health education

'Low Dose, Big Benefits': March Of Dimes Pushes Aspirin To Fight Preeclampsia


March of Dimes, whose stated mission is “to improve maternal and infant health outcomes for all moms and babies,” is now going all out to combat preeclampsia -- a condition that causes a pregnant woman’s blood pressure to rise, leading to potential preterm birth, heart disease and even death. Preeclampsia affects one in 25 U.S. pregnancies, says the nonprofit.

A major deterrent to preeclampsia, however, can be a simple regimen of low-dose aspirin (LDA). March of Dimes cites studies showing that pregnant people at increased risk for preeclampsia who take low-dose aspirin may reduce that risk by 15% and the risk of preterm birth by 20%

Yet, according to a new survey conducted by The Harris Poll for March of Dimes, nearly 20% of families had never heard of preeclampsia. That figure rises to 25% among Blacks, one of the higher risk groups. The survey also found that only 20% of families are extremely or very familiar that medical interventions like LDA can reduce the risks.



Thus has been born “Low Dose, Big Benefits,” a multiyear March of Dimes initiative developed by branding agency SJI Associates and funded with the help of pharma firm Sanofi, the HCA healthcare system, home testing brand Clearblue, and consumer product brands Goldbug, The Honest Company and Philips Avent.

March of Dimes tells Marketing Daily that this campaign will be of similar scale to previous efforts like driving awareness of taking folic acid before and during pregnancy to reduce birth defects, and educating families about the importance of staying pregnant for at least 39 weeks to reduce problems with elective Cesarian births.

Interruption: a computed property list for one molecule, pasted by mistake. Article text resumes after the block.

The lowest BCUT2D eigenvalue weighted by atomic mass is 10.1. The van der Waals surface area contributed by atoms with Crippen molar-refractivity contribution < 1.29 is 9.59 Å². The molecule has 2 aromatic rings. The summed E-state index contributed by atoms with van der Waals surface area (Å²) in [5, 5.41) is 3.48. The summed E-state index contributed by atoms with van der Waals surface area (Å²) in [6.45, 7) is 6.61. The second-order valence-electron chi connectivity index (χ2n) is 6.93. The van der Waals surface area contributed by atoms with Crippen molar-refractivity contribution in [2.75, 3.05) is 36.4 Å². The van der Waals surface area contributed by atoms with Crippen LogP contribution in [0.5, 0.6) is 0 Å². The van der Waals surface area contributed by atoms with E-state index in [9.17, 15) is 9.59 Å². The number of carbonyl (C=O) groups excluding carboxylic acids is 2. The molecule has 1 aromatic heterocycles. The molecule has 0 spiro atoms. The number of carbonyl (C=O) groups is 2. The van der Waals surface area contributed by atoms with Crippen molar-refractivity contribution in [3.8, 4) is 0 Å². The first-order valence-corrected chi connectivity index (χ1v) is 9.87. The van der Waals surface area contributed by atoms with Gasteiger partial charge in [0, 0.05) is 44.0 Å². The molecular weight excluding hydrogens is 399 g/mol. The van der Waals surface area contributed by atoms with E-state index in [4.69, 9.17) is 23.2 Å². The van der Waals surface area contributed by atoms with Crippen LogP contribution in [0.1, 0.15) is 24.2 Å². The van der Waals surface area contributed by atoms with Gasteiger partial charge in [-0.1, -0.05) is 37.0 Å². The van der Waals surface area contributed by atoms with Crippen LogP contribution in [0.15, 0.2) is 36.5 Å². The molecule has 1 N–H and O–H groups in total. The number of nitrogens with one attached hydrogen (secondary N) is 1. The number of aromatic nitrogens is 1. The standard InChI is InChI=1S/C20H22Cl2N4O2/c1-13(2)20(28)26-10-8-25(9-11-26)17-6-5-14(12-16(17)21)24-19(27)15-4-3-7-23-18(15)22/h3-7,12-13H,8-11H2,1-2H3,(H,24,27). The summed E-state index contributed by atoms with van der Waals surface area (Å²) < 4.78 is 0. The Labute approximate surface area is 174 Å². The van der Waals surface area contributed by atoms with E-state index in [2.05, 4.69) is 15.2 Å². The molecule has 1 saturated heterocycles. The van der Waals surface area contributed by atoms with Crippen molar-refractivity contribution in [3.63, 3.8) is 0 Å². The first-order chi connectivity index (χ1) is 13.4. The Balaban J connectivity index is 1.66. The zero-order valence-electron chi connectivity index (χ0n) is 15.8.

Targeted to both consumers and healthcare providers like OB-GYNs, midwives, and pharmacists, “Low Does, Big Benefits” will include TV PSAs, digital ads and a host of other resources, including, as brand ambassador, Allyson Felix, 11-time Olympic track and field medalist and co-founder/president of shoe marketer Saysh.

Here’s a video in which Felix shares her own history with preeclampsia during her first pregnancy and how she successfully went on a LDA regimen before having her second child.

The national campaign – which will nonetheless begin by focusing on California, Florida, New York, Pennsylvania, and Texas, where the highest number of births occur -- also includes educational resources, live online events, and a toolkit where numerous partners can download such materials as printable handouts and social media posts. 

March of Dimes has also teamed up with the Society for Maternal-Fetal Medicine, which it said will “amplify” the importance of ‘Low Dose, Big Benefits” among its 6,500 members who include clinicians and researchers.

In addition, March of Dimes says its quality improvement team will work with doctors and clinical staff to implement a preeclampsia screening process for pregnant patients within the first 12 weeks of pregnancy or at their first prenatal visit.

Just last week, the American Heart Association released results of a study showing that a new screening algorithm combining maternal history, ultrasound data and several tests for blood markers may better predict the majority of preeclampsia cases in the first trimester of pregnancy.

With May as Preeclampsia Awareness Month, the Preeclampsia Foundation also had an announcement: its Cuff Kit program, which since 2020 has distributed 30,000 at-home blood pressure kits to pregnant women, was name da winner in the U.S. Health and Human Services department’s Hypertension Innovator Award Competition, designed to combat maternal mortality and improve maternal and infant health, focusing on underserved communities.

“Low Dose, Big Benefits” falls under March of Dimes’ “It Starts with Mom” platform, whose other causes include doulas, vaccines, maternal mental health, and postpartum life.
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